Characteristics of professionally-led and peer-led cancer support groups in the United Kingdom
Support group participation has various benefits for cancer survivors. This study explored the provision of support groups for cancer survivors in the United Kingdom (UK), and examined differences between professionally and peer-led groups.
Leaders of cancer support groups in the UK were invited to take part in a national postal survey. Questionnaires included sections for group structure information, and leader characteristics and training needs.
Survey response was 59.6% with a total of 315 participants. Of these, 227 (72.1%) were peer-leaders, and 88 (27.9%) health-professional leaders. Peer-led groups were more likely to be run by a committee (66.1% vs 27.3%; χ 2 = 38.6; p < 0.001) and provide additional activities (e.g., home visits, telephone support, social events) than professionally-led groups. There were no differences between professional and peer leaders in the number of years of support group leadership experience, and previous support group training. However, more professional leaders perceived a need for training than peer leaders (67.0% vs 48.0%; χ 2 = 9.2; p = 0.002), although the types of training desired were not different.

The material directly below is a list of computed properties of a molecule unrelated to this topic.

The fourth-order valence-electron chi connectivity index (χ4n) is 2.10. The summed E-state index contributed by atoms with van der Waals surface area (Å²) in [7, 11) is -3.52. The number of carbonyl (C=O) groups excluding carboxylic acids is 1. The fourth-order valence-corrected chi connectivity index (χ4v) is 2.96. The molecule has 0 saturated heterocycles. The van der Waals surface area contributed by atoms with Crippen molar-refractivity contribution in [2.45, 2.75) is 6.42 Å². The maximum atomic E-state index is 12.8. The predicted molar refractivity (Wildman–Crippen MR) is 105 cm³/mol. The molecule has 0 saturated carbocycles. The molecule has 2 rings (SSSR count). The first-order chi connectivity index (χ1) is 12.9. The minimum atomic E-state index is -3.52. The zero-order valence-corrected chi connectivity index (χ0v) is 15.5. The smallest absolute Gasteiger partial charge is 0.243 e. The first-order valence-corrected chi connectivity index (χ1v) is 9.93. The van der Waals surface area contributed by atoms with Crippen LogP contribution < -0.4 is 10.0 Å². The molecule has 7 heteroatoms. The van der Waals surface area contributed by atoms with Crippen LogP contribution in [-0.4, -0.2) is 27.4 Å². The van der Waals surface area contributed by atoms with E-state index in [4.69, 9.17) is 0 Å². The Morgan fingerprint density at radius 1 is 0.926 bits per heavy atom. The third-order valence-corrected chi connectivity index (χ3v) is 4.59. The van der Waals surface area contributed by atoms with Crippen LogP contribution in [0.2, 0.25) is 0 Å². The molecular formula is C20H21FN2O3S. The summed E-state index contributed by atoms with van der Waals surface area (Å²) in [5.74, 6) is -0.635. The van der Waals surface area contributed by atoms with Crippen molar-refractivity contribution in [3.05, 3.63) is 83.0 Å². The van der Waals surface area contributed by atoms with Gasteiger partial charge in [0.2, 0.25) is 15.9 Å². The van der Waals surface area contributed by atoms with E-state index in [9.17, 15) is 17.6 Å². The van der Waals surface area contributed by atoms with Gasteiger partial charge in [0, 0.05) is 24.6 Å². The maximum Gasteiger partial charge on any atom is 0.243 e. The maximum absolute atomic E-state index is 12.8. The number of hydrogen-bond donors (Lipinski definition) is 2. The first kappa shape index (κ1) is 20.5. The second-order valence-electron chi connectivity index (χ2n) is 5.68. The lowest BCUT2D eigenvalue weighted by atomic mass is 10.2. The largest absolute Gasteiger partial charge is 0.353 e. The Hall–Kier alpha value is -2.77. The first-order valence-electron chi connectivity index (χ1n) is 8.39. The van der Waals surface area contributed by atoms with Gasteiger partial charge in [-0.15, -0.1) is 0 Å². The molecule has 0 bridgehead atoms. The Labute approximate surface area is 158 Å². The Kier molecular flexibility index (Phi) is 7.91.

Support group provision was widespread and varied in nature. Few differences were observed between peer and professional groups. More professional leaders identified training needs than peer leaders, although types of training desired were similar.
Implications for cancer survivors
A wide range of support groups are available for cancer survivors in the UK. Peer-led groups are more common, and they are more likely to offer services in addition to regular meetings than professionally-led groups.
KeywordsNeoplasm Social support Self-help group
This study was funded by Macmillan Cancer Support. The North Manchester and Bury Myeloma Support Group assisted with questionnaire pre-testing.
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